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Thursday, 27 September, 2001, 14:13 GMT 15:13 UK
Earliest presence of humans in east Asia
Tools
The stone tools were carved from volcanic rock and chert. Image: Nature
By BBC News Online's Helen Briggs

Stone tools dated to 1.36 million years ago provide the earliest evidence yet of human occupation of northeast Asia.

The tools, which were found at an ancient settlement in northern China, show that early humans were able to adapt to extremes of temperature relatively early in their history.

The crude implements were likely to have been made by early humans known as Homo erectus, a predecessor to our own species, Homo sapiens.

According to many scientists, Homo erectus was the first early human to move out of Africa to populate Asia and Europe.

Behavioural adaptations

The tools were found as far as 40 degrees north - at Xiaochangliang in the Nihewan Basin, north China.

This comes as a surprise because the area was thought to be inhospitable to early humans of the time, which were used to warmer climes. It suggests that early humans emerged from the tropics with an inbuilt ability to adapt to their environment.


More than a million years prior to our own species, early humans showed a considerable degree of adaptability

Richard Potts, Smithsonian Institution
Although some of these changes may have been physiological - such as growing a thicker fat layer - the scientists, from China and the United States, believe behavioural adaptations were more important.

These ancient settlers may have survived by donning clothing, building shelters, or even making fire, although no direct evidence for such activities exists.

Richard Potts, director of the human origins programme at the Smithsonian Institution, Washington DC, US, said the habitat the people encountered would have varied dramatically over the course of hundreds of thousands of years.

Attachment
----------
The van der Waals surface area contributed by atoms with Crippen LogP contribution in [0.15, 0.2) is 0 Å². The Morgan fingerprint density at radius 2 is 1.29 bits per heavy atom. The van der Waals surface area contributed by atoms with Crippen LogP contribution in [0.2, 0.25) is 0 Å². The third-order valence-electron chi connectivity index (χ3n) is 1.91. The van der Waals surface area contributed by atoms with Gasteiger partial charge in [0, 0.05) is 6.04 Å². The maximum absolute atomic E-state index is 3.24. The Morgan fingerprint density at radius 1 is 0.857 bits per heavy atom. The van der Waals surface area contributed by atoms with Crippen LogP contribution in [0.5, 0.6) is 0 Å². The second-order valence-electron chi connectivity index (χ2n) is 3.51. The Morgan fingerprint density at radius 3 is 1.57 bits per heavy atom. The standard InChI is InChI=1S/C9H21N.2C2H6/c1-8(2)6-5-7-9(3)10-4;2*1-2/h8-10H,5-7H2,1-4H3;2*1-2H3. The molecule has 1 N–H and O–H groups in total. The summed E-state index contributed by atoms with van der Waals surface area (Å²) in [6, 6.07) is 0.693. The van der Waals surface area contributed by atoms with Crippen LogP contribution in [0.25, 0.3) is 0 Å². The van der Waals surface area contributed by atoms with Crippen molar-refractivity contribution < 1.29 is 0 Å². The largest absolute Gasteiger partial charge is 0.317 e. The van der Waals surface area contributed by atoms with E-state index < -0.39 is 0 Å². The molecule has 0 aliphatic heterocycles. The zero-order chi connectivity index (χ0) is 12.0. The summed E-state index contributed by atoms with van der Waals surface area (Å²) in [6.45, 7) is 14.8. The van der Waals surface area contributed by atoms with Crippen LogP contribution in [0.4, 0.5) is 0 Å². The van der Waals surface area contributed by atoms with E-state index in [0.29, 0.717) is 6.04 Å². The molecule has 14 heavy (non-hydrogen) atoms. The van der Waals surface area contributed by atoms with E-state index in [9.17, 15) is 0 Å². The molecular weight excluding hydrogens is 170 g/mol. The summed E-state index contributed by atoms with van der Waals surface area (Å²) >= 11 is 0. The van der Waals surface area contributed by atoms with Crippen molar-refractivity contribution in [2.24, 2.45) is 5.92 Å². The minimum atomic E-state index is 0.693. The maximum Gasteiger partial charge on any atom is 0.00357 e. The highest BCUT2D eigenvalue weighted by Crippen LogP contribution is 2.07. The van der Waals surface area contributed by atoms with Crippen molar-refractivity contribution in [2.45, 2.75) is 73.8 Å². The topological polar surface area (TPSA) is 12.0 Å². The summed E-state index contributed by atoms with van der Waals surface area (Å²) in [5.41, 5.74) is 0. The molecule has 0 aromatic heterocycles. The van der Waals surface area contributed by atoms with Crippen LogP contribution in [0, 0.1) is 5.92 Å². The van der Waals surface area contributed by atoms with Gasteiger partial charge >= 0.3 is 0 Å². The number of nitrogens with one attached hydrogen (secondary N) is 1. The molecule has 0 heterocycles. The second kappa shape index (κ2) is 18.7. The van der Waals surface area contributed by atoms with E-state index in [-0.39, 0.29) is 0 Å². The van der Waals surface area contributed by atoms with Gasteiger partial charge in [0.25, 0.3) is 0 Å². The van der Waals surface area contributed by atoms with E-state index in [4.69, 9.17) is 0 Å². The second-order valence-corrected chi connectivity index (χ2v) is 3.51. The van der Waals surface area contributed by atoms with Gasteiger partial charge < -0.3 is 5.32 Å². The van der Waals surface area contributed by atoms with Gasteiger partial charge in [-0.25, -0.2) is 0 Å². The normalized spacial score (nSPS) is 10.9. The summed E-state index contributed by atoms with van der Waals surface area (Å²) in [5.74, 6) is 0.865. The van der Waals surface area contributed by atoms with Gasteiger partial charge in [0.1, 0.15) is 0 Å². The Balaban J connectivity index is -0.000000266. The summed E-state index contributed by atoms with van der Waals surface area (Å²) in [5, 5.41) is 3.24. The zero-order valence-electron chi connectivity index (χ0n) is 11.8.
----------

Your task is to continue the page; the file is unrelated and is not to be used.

Global spread

Wet, warm forests would have given way to cold, dry, silted open plains, he said.

"More than a million years prior to our own species, early humans showed a considerable degree of adaptability," Dr Potts told BBC News Online.

"The early humans were pretty much stuck on the north site of the Nihewan Basin where they couldn't move north or south to accommodate climate change, but had to adapt by being more versatile," he said.

"It could well be that these early humans were able to buffer with their bodies, physiologically, some aspects of the change between warm and cold," he added. "But we think in the main part, it must have been behavioural."


The research, reported in the scientific journal Nature, adds to the growing picture of early man's movement around the globe.

Archaeological evidence shows that less than half a million years after the Xiaochangliang camp was occupied, early humans were living about 600 kilometres further south, on the Yellow River.

It seems that Homo erectus was able to move over a considerable area, despite periods of drought.

Yet it remains a mystery exactly how these early people managed to survive.

See also:

03 Mar 00 | Sci/Tech
Asia's oldest axe tools discovered
06 Feb 01 | Sci/Tech
Handy clues to ascent of Man
11 May 00 | Sci/Tech
Fossils may be 'first Europeans'
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